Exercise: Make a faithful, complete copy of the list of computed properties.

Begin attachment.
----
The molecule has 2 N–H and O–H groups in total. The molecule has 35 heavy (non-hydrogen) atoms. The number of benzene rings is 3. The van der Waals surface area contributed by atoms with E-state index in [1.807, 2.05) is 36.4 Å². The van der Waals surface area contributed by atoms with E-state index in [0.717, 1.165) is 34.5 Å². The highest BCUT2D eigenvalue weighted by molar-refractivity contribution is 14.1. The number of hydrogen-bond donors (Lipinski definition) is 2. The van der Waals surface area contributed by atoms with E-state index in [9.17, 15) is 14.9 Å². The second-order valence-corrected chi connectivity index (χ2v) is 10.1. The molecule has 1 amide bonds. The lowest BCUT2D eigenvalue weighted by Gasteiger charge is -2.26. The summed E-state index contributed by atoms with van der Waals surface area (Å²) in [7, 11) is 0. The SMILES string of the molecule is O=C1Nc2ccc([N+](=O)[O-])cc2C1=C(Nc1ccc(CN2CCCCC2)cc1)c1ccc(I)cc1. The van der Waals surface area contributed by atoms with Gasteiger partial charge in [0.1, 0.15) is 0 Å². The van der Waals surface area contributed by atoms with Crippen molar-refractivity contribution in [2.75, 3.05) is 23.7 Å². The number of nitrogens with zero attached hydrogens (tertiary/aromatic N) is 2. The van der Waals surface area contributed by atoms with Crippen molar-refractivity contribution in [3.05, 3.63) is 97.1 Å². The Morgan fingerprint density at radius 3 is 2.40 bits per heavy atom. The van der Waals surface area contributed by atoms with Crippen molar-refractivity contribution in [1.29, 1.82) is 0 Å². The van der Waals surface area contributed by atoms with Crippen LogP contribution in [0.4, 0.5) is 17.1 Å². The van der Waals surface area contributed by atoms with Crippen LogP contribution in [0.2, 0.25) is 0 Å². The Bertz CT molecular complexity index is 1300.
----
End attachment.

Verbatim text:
The molecule has 2 N–H and O–H groups in total. The molecule has 35 heavy (non-hydrogen) atoms. The number of benzene rings is 3. The van der Waals surface area contributed by atoms with E-state index in [1.807, 2.05) is 36.4 Å². The van der Waals surface area contributed by atoms with E-state index in [0.717, 1.165) is 34.5 Å². The highest BCUT2D eigenvalue weighted by molar-refractivity contribution is 14.1. The number of hydrogen-bond donors (Lipinski definition) is 2. The van der Waals surface area contributed by atoms with E-state index in [9.17, 15) is 14.9 Å². The second-order valence-corrected chi connectivity index (χ2v) is 10.1. The molecule has 1 amide bonds. The lowest BCUT2D eigenvalue weighted by Gasteiger charge is -2.26. The summed E-state index contributed by atoms with van der Waals surface area (Å²) in [7, 11) is 0. The SMILES string of the molecule is O=C1Nc2ccc([N+](=O)[O-])cc2C1=C(Nc1ccc(CN2CCCCC2)cc1)c1ccc(I)cc1. The van der Waals surface area contributed by atoms with Gasteiger partial charge in [0.1, 0.15) is 0 Å². The van der Waals surface area contributed by atoms with Crippen molar-refractivity contribution in [2.75, 3.05) is 23.7 Å². The number of nitrogens with zero attached hydrogens (tertiary/aromatic N) is 2. The van der Waals surface area contributed by atoms with Crippen molar-refractivity contribution in [3.05, 3.63) is 97.1 Å². The Morgan fingerprint density at radius 3 is 2.40 bits per heavy atom. The van der Waals surface area contributed by atoms with Crippen molar-refractivity contribution in [1.29, 1.82) is 0 Å². The van der Waals surface area contributed by atoms with Crippen LogP contribution in [0.4, 0.5) is 17.1 Å². The van der Waals surface area contributed by atoms with Crippen LogP contribution in [0.2, 0.25) is 0 Å². The Bertz CT molecular complexity index is 1300.